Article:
We must reject illusions that a policy of tailing the “mass movement” generated by the NSF wing of the bourgeoisie will somehow turn into a “first step” toward socialism. In fact it represents nothing other than the political subordination of the workers to a wing of the capitalists. The orientation of revolutionaries must be to seek to direct popular anger at the whole project of capitalist restoration, and to sharpen workers’ political awareness that there is nothing to choose between the two gangs of bandits. The “Open Letter” says  “We need a new workers’ party, a workers’ party truly committed to the goals of working class revolution and authentic socialism (not the bureaucratic caricature we had before 1990!).” In the abstract this is quite true, but the axis of political intervention proposed—to rally support on a “left-wing” basis for a section of the exploiters—represents an obstacle to the creation of a genuinely revolutionary workers’ party.

Any organization which is “truly committed to the goals of working-class revolution and authentic socialism” had best start with hard opposition to Yeltsin and his counterrevolutionary backers in August 1991. In that confrontation the workers did have a side—and it was with Pugo, Yanayev and the remnants of the Stalinist bureaucracy who, for their own reasons, sought to preserve the status quo. The CPSU bureaucrats may have administered a “bureaucratic caricature” of socialism, but it was qualitatively better than what has resulted from the victory of Yeltsin and his capitalist restorationists. The great tragedy of our generation is that it was the Yeltsinites, rather than an insurgent working class, that destroyed the Stalinists’ political monopoly.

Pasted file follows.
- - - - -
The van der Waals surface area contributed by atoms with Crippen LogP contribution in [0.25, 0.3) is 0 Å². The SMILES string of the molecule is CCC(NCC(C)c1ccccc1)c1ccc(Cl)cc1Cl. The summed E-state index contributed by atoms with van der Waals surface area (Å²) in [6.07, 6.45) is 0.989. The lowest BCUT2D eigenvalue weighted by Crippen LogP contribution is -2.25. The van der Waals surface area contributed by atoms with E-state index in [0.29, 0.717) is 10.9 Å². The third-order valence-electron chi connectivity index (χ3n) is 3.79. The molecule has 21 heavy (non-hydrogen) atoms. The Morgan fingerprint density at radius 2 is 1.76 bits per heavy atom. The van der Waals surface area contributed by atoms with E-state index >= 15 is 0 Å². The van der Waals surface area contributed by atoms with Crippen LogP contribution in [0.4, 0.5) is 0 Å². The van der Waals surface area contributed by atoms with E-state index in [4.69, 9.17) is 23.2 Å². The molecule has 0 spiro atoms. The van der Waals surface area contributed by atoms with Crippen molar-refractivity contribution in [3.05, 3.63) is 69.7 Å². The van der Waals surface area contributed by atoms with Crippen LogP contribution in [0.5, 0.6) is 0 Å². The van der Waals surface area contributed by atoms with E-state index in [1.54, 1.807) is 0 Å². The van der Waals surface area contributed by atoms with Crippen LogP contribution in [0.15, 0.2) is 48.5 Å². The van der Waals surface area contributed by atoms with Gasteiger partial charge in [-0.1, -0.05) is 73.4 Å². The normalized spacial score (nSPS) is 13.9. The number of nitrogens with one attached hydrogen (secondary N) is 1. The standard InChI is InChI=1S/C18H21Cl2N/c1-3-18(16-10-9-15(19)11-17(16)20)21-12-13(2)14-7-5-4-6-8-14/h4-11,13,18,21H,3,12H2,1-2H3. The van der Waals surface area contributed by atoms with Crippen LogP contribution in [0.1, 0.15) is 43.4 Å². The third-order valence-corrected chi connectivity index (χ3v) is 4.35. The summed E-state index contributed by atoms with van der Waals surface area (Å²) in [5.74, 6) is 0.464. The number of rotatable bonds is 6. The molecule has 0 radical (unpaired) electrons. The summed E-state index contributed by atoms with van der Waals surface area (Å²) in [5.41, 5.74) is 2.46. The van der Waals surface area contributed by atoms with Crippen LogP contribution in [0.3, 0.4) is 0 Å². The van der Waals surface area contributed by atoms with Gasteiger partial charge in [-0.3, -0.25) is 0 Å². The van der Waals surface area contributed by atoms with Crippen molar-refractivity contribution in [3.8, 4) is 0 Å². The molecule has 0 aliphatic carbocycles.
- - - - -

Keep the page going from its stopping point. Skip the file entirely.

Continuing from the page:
Yet there are some so-called revolutionaries, including the comrades of the LRCI and RV-MRM, who have endorsed the “Open Letter,” who have not yet grasped this simple historical fact. Indeed they have yet to repudiate the shameful behavior of their own comrades who mounted Yeltsin’s barricades during the coup in August 1991 and thus physically aided in the defense of the counterrevolution! It seems to us that people with this sort of political record might be well advised to spend a bit of time getting a few things straight before lecturing others on “working class revolution and authentic socialism.”

Published: 1917 No.24 (Feb 2002)